On Location for Heima with Alan Calzatti

When Dean DeBlois (best known as co-director of Lilo and Stitch) got a phone call from the manager of Sigur Ros, the Icelandic music group with the otherworldly sound, he was pitched anything but a conventional music-video project. An all-Icelandic crew had followed the band from village to village last year, photographing a series of performances that would be compiled into a concert film. Main problem was, once the footage was compiled, nobody liked the results. The band was ready to abandon the project when DeBlois – who had been in contact seeking to direct a music video for them – got the call for help.

After looking at the footage, DeBlois decided to hook up with cinematographer Alan Calzatti on a salvage mission. The two of them headed into Iceland and shot about 10 days’ worth of new performances and stunning footage of Icelandic exteriors. The new shoot was combined with some of the existing footage with the help of editor Nick Fenton, who managed to draw something coherent out of the material. “Eventually, it came out better than I thought,” says Calzatti.

The result is a reportedly stunning, trancelike documentary that combines the band’s music with concert footage and awesome landscape photography. Calzatti is modest (“Obviously,” he says drily, “we tried to stay away from making it look like a Travel Channel show”) but reaction to early screenings is good, and online fan sites are abuzz with anticipation. Watch the trailer, below, then read the Q&A.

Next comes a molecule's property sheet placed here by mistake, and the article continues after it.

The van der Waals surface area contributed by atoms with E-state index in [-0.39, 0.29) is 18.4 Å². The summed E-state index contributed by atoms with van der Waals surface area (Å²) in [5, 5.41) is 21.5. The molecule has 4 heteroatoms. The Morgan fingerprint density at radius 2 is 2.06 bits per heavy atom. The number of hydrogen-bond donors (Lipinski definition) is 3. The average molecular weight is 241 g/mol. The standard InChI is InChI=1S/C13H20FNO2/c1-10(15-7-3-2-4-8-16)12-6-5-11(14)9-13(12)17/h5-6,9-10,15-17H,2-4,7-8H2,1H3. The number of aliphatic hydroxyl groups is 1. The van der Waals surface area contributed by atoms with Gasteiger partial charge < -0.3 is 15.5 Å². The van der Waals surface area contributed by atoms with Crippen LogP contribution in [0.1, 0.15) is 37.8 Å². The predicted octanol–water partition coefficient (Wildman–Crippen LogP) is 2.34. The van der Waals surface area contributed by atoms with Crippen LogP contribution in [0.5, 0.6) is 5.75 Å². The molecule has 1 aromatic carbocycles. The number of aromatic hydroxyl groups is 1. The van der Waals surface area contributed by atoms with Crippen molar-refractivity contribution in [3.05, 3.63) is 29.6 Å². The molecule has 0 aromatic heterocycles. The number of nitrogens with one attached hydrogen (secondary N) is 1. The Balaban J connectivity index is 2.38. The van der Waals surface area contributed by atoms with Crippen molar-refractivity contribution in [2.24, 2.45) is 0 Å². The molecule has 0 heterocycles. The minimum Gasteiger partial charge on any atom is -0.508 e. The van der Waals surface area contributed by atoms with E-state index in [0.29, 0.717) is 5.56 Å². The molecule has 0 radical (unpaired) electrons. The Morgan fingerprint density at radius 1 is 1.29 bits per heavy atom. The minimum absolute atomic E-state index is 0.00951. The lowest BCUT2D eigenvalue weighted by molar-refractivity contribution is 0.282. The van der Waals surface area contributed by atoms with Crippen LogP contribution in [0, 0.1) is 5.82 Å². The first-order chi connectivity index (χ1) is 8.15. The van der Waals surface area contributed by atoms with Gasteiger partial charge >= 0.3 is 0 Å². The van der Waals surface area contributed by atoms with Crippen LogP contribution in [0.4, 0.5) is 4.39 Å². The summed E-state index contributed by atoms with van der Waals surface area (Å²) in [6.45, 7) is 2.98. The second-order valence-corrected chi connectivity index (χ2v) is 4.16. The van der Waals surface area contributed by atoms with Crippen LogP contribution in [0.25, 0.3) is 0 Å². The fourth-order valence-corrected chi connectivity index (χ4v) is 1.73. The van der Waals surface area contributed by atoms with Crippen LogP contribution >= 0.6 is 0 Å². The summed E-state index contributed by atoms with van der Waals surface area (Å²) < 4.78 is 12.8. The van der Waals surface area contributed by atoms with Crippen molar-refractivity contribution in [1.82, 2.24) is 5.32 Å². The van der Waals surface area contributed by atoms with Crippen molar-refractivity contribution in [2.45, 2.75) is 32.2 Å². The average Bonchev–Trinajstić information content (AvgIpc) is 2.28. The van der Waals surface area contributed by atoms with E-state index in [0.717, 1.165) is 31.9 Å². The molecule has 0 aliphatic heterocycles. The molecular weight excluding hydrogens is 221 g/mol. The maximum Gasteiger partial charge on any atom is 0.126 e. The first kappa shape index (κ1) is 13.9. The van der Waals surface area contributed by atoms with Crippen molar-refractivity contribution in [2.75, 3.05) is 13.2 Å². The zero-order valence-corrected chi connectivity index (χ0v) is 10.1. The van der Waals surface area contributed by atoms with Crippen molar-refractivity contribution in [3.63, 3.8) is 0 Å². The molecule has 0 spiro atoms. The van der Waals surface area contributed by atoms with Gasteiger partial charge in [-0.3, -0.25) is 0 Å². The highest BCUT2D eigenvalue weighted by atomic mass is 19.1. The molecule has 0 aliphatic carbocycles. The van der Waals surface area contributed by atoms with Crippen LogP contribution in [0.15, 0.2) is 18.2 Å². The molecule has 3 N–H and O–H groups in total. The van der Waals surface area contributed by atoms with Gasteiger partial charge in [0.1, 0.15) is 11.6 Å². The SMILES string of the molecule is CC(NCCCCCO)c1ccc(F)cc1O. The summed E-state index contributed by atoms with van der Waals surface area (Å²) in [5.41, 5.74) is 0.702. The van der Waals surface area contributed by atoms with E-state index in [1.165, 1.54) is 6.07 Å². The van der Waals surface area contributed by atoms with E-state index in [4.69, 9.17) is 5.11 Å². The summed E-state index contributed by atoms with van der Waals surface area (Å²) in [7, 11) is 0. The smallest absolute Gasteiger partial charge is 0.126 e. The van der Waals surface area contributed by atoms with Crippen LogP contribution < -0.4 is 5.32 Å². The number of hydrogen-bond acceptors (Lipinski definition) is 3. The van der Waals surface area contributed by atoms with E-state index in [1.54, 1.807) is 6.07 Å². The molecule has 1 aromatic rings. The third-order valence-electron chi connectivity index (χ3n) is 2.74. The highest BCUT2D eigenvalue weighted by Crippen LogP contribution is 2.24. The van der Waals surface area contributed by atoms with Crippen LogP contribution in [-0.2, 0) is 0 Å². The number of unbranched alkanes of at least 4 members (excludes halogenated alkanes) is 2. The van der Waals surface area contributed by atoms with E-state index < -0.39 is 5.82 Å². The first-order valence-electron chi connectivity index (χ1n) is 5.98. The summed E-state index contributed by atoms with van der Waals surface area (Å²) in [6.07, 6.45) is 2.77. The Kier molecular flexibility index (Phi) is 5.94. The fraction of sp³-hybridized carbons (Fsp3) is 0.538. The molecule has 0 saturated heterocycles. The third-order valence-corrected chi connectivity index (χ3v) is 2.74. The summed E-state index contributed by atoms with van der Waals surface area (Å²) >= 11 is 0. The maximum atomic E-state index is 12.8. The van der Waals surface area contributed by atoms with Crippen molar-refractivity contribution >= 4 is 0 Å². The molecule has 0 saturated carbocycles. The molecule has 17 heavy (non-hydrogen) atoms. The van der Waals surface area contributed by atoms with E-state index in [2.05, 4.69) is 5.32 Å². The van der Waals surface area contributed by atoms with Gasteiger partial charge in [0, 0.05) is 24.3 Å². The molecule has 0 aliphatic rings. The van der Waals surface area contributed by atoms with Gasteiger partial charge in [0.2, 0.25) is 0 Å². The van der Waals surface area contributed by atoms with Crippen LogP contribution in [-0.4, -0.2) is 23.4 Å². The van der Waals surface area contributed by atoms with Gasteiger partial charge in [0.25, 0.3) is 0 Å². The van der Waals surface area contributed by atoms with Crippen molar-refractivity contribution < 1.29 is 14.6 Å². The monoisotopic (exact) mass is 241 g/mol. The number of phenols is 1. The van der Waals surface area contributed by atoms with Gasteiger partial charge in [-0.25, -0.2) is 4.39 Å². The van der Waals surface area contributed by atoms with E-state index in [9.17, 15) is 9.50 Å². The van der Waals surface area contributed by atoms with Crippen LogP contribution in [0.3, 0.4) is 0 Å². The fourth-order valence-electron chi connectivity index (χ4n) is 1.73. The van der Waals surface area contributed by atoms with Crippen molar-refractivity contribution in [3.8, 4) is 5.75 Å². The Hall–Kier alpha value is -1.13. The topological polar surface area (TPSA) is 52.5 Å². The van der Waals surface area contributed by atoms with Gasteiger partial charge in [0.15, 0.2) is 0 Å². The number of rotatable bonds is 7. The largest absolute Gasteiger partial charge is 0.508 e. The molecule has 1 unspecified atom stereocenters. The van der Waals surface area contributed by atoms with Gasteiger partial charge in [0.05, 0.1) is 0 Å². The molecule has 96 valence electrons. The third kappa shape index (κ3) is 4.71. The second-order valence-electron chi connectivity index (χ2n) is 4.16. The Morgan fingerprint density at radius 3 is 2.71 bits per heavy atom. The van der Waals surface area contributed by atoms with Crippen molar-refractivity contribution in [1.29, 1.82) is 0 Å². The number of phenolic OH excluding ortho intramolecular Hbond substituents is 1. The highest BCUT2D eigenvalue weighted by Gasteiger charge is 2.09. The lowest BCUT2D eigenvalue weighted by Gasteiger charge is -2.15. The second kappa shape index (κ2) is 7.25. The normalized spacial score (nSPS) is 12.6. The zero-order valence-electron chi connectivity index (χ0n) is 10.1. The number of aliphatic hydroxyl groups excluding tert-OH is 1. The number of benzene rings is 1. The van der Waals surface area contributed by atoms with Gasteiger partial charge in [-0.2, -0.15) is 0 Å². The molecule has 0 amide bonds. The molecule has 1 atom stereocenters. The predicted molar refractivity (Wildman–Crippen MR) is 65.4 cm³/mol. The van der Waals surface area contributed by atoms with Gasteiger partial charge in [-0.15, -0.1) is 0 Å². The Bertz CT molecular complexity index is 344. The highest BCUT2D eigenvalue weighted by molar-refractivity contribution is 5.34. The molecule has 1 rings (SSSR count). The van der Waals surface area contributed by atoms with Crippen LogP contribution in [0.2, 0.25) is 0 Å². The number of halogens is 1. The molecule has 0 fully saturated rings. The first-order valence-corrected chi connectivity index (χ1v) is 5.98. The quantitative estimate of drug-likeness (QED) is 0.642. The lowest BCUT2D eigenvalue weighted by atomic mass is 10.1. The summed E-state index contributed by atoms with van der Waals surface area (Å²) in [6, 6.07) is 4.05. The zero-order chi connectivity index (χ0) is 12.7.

What format did you shoot?
We had to continue shooting on the same format – HDCAM PAL, 1080p25, using the Sony HDW-750. And we did all the post-production in PAL at my place and at Riot in Los Angeles. So the whole project was done in L.A. in PAL. Everyone was laughing at me.

What was your strategy on location?
I haven’t shot tape in many years. I usually shoot film. I really shot the HD for telecine. I shot it very flat, so it looks really crappy originally. But it was done for telecine. I do a lot of stuff at Riot, so I knew the colorist, and I knew exactly what we were going to with it.

Where did you get your equipment, and how much did you have with you?
We ended up getting it from England. It seems like that’s what everybody does [in Iceland]. I had to do the budget for all of that – I had to sit down and figure out how much things cost in pounds. We got some grip stuff in Iceland. Normally we had two cameras with us, and some days, for the performances, we would have as many as seven. None of it was shot with playback. As they were performing, everything was recorded, audiowise. Sigur Ros feel strongly about not doing playback. I think the recordings were really good.